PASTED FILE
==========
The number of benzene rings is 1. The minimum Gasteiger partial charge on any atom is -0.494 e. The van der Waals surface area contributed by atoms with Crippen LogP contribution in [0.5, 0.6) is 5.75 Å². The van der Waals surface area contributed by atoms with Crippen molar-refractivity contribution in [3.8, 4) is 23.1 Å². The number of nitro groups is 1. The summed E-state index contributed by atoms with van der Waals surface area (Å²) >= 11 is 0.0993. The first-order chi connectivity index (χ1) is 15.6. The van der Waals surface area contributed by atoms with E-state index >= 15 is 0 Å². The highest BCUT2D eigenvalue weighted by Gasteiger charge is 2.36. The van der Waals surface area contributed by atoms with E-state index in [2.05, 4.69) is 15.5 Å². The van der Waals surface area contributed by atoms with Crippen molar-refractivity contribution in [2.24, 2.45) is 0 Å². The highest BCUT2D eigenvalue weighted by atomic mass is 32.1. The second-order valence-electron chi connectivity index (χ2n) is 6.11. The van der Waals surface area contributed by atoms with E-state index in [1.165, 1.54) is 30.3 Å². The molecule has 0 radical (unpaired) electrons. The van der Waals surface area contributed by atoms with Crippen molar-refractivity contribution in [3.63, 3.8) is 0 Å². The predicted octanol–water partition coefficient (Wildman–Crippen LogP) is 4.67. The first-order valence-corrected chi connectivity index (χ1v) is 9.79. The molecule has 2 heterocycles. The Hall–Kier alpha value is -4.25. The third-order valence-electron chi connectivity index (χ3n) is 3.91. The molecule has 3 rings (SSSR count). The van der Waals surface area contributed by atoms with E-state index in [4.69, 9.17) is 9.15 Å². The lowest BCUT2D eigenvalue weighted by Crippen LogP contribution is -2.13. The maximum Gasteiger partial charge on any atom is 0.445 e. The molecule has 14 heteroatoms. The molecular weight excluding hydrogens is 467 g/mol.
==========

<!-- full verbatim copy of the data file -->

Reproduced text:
The number of benzene rings is 1. The minimum Gasteiger partial charge on any atom is -0.494 e. The van der Waals surface area contributed by atoms with Crippen LogP contribution in [0.5, 0.6) is 5.75 Å². The van der Waals surface area contributed by atoms with Crippen molar-refractivity contribution in [3.8, 4) is 23.1 Å². The number of nitro groups is 1. The summed E-state index contributed by atoms with van der Waals surface area (Å²) >= 11 is 0.0993. The first-order chi connectivity index (χ1) is 15.6. The van der Waals surface area contributed by atoms with E-state index >= 15 is 0 Å². The highest BCUT2D eigenvalue weighted by Gasteiger charge is 2.36. The van der Waals surface area contributed by atoms with E-state index in [2.05, 4.69) is 15.5 Å². The van der Waals surface area contributed by atoms with Crippen molar-refractivity contribution in [2.24, 2.45) is 0 Å². The highest BCUT2D eigenvalue weighted by atomic mass is 32.1. The second-order valence-electron chi connectivity index (χ2n) is 6.11. The van der Waals surface area contributed by atoms with E-state index in [1.165, 1.54) is 30.3 Å². The molecule has 0 radical (unpaired) electrons. The van der Waals surface area contributed by atoms with Crippen molar-refractivity contribution in [3.63, 3.8) is 0 Å². The predicted octanol–water partition coefficient (Wildman–Crippen LogP) is 4.67. The first-order valence-corrected chi connectivity index (χ1v) is 9.79. The molecule has 2 heterocycles. The Hall–Kier alpha value is -4.25. The third-order valence-electron chi connectivity index (χ3n) is 3.91. The molecule has 3 rings (SSSR count). The van der Waals surface area contributed by atoms with E-state index in [4.69, 9.17) is 9.15 Å². The lowest BCUT2D eigenvalue weighted by Crippen LogP contribution is -2.13. The maximum Gasteiger partial charge on any atom is 0.445 e. The molecule has 14 heteroatoms. The molecular weight excluding hydrogens is 467 g/mol.